For my 60th birthday a little over two years ago, a dozen friends joined us for a glorious three-week escapade through a decent chunk of Spain (Madrid, Barcelona, Sitges, Valencia, and Granada). I was honored to have everyone carve time from their busy schedules and travel from all over the US to be a part of my celebration, and will forever treasure the memories of the group enjoying cocktails, dining, sightseeing, and making new friends from all over the world.
As we often did during previous trips to Spain, we would find ourselves daydreaming over a bottle of albarino or verdejo about how wonderful it would be to actually live in one of the many very agreeable cities we explored. “Wouldn’t it be amazing to wake from a particularly gratifying siesta and wander down the block to a sunny table on the plaza, order a bottle of wine, and just watch the world go by?” was a question voiced in a variety of fashions and many times over.
After surviving a rather bumpy reentry into rural Cochise County following that milestone birthday, I began to ask myself, “What exactly are your plans for retirement, anyway?” We had lived happily in our self-designed, custom home for over eleven years, and the default option had always been to work until I didn’t want to do that any longer and then just hang out. Travel maybe, or perhaps become a fitness trainer who caters to seniors — the house would be paid off by the time I turned 63 ½. In any event, it occurred to me that at age 60, it was time to get serious about planning.
I don’t recall the first time I actually sketched out a retirement budget. My hesitation stemmed largely from the fact that health insurance would be a huge expense with both of us too young to qualify for Medicare, not to mention the ongoing costs associated with maintaining a house and pool on almost 15 acres, even with no monthly mortgage. “What do people in Spain do?” I wondered. Most of them don’t own big homes on huge lots, and it seemed that many got along just fine without cars as well. And even though the economy there has been pretty crappy ever since the 2008 financial meltdown, the locals sure appeared to be enjoying life wherever we went.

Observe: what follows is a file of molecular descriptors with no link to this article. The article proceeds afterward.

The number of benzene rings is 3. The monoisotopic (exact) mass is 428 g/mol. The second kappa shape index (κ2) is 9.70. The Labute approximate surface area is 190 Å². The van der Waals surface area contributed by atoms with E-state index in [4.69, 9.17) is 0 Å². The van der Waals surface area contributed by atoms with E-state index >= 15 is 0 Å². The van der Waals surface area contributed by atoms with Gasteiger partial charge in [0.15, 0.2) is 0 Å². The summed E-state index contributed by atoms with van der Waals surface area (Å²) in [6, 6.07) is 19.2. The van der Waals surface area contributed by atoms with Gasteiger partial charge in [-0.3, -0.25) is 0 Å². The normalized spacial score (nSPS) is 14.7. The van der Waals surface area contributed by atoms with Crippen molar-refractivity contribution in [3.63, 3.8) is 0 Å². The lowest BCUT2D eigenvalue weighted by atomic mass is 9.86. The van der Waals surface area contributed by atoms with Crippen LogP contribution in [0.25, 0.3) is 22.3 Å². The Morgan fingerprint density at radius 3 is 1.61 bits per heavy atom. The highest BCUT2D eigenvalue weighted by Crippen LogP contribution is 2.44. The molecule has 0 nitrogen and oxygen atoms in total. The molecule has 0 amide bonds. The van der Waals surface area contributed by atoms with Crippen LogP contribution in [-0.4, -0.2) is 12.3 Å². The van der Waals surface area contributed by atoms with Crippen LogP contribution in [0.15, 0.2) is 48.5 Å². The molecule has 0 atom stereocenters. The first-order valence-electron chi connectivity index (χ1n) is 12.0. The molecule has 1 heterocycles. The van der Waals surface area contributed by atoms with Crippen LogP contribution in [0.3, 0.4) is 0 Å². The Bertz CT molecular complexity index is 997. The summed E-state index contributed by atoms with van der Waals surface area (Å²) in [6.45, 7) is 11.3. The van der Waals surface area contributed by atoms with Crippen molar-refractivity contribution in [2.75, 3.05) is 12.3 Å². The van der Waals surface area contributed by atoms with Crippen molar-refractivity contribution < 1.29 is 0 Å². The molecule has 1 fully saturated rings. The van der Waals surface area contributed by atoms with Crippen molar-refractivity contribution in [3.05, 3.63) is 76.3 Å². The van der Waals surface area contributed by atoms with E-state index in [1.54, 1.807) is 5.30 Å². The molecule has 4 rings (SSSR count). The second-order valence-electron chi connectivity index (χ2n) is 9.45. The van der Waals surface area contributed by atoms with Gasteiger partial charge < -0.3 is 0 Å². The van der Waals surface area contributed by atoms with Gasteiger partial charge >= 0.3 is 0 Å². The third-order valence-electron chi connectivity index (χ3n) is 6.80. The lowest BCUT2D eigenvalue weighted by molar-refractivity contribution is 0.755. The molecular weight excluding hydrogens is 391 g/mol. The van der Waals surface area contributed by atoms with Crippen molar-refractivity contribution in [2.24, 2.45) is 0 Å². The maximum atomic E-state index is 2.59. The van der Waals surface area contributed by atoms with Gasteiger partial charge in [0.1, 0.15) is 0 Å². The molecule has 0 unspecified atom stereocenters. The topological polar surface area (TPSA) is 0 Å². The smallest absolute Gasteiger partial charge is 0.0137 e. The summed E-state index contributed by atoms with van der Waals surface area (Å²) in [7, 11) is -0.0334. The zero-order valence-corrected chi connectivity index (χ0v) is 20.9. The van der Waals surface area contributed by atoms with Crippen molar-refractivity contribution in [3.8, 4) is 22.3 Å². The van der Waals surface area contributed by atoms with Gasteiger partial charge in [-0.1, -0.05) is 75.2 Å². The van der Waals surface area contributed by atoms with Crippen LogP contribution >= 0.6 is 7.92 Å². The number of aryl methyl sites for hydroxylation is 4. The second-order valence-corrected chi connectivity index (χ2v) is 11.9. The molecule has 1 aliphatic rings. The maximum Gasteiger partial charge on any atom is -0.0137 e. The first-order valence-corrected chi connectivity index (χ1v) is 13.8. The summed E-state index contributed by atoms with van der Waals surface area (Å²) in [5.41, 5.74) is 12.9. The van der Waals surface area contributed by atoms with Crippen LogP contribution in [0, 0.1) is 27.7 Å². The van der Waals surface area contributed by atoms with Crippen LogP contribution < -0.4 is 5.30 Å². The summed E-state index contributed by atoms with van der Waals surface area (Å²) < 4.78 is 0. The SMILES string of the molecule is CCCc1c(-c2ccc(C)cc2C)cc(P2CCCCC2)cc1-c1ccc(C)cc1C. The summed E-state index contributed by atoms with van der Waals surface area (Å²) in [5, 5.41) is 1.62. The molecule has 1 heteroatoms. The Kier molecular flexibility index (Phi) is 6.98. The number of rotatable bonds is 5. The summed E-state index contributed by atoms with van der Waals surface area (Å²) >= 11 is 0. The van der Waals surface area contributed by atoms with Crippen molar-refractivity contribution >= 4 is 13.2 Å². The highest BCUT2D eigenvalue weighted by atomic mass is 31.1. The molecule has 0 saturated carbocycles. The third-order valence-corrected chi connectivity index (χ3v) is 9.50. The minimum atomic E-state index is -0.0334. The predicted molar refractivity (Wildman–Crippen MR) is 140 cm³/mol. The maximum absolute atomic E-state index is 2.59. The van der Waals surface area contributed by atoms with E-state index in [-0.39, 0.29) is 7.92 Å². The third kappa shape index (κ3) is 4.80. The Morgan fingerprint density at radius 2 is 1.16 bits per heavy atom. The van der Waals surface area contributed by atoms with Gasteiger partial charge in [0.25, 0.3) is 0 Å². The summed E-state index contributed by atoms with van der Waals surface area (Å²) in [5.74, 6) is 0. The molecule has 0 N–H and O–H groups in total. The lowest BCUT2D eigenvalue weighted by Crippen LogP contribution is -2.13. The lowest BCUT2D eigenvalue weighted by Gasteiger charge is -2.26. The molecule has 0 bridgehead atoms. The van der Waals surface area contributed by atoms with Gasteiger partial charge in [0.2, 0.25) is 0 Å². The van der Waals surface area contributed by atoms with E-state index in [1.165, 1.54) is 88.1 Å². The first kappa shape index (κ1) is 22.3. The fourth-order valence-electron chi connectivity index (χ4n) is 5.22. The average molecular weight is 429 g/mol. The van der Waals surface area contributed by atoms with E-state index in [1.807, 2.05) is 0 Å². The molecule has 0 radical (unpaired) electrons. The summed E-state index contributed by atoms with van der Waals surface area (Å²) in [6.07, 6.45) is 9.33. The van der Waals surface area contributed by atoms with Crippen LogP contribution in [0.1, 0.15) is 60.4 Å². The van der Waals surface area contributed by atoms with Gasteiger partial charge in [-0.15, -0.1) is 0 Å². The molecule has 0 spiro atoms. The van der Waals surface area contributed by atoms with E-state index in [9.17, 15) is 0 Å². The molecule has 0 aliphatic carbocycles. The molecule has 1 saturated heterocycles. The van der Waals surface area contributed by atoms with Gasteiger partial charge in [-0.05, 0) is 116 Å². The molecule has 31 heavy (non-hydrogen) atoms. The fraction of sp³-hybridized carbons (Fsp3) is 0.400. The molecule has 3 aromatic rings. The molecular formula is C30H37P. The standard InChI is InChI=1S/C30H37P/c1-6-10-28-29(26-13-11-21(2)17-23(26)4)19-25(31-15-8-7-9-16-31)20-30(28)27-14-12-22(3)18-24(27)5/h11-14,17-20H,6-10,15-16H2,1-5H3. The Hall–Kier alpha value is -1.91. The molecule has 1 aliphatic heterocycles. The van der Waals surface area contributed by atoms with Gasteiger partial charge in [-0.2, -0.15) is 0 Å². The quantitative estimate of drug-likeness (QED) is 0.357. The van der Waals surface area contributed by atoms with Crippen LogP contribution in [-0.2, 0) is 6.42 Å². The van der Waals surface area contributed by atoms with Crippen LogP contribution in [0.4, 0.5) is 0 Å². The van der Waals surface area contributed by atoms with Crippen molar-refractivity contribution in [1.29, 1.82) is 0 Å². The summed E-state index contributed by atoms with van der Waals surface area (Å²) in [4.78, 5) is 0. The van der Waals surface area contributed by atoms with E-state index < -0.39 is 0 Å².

So I started doing some research.
It turns out that private health insurance in Spain is very affordable. If Robert and I were to go on COBRA in AZ, it would cost us nearly $1,100 a month for the two of us. In Spain, for the equivalent of a gold-level plan the cost is around $300 a month for the two of us. In addition, rents in Spain are surprisingly low. Even in the very desirable neighborhoods of central Madrid, you can rent a furnished flat for no more than it costs in Bisbee. And if you wander just a bit outside Centro (still within walking distance), rents can drop by half.
The next thing we knew we were seated across the table from our financial advisor to make sure we hadn’t missed any crucial details. After some tinkering with the allocation of portfolio assets (which was overdue anyway), the financial pieces came together. Suddenly, and amazingly, it all crystalized — we can make this happen.
We are often asked, “Why Spain?” to which I reply, “Why not Spain?” Here is an interesting and dispassionate series of articles about Spain’s current situation and challenges.
While not ignoring the hurdles facing the country, I completely agree with one of the concluding sentences: “Spain is a country that respects human rights, believes in the separation of powers and is high on the list of the world’s advanced democracies. It is increasingly feminist and tolerant of immigration, and it upholds gay rights. There are few better places in which to live.”
I’ll continue later with more details on the ensuing steps of preparing for our departure.